The U.S. National Security Agency is attempting to build a new breed of supercomputer that theoretically could make short work of cracking most keys used for encrypted communications.
The project to build ?a cryptographically useful quantum computer? is part of an $80 million research project called ?Penetrating Hard Targets? that is taking place at a campus in College Park, Maryland, according to The Washington Post. The newspaper quoted documents it said were provided by former NSA contractor Edward Snowden.
Since the early days of encryption, an important defense in the security of each system has been the amount of time it would take to attack and discover the encryption key. The longer the time required, the greater the motivation and financial investment needed to discover the key.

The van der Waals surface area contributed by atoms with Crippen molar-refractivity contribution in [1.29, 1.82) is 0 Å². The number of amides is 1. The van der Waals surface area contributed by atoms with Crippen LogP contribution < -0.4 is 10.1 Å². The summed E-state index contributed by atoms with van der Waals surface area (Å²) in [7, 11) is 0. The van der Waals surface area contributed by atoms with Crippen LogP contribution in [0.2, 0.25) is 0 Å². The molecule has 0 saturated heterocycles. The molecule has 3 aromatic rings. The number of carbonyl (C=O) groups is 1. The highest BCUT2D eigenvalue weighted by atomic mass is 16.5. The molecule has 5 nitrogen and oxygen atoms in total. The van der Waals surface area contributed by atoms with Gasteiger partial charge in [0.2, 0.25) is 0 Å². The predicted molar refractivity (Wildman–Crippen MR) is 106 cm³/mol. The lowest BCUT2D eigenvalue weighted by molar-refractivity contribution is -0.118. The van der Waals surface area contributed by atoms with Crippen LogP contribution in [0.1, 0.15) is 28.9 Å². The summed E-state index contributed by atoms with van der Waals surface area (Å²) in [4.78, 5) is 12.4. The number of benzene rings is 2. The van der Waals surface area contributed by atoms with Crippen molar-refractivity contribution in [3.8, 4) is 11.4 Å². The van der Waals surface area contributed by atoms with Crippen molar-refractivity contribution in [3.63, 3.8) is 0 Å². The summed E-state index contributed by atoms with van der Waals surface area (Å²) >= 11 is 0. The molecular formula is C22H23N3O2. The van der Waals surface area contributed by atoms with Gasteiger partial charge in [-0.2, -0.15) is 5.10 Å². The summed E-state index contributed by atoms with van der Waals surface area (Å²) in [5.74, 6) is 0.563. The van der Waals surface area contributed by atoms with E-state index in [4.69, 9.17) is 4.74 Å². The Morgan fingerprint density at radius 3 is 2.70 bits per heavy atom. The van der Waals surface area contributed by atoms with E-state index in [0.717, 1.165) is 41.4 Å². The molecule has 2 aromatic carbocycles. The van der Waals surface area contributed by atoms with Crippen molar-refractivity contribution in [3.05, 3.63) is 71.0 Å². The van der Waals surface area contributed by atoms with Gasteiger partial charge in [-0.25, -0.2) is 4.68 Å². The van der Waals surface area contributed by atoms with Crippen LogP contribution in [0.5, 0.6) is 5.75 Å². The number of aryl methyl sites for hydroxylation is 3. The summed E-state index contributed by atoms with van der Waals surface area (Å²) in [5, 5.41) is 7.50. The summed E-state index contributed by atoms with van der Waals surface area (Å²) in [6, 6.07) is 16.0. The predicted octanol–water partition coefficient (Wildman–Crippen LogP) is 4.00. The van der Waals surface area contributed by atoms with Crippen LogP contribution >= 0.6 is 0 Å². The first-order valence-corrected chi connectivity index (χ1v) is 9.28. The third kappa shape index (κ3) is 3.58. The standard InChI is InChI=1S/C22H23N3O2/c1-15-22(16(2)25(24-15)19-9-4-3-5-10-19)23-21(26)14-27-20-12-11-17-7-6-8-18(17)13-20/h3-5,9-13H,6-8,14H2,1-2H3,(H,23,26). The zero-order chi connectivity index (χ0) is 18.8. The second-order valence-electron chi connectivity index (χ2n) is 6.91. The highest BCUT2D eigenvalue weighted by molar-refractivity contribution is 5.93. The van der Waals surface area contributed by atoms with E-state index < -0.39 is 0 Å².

As computers have gotten more powerful, longer encryption keys that are harder to crack have been employed, so today keys of 256 bits or more are common, especially for sensitive information. Even with a powerful supercomputer, experts generally agree it would take many years to crack a single key of 256 bits or more.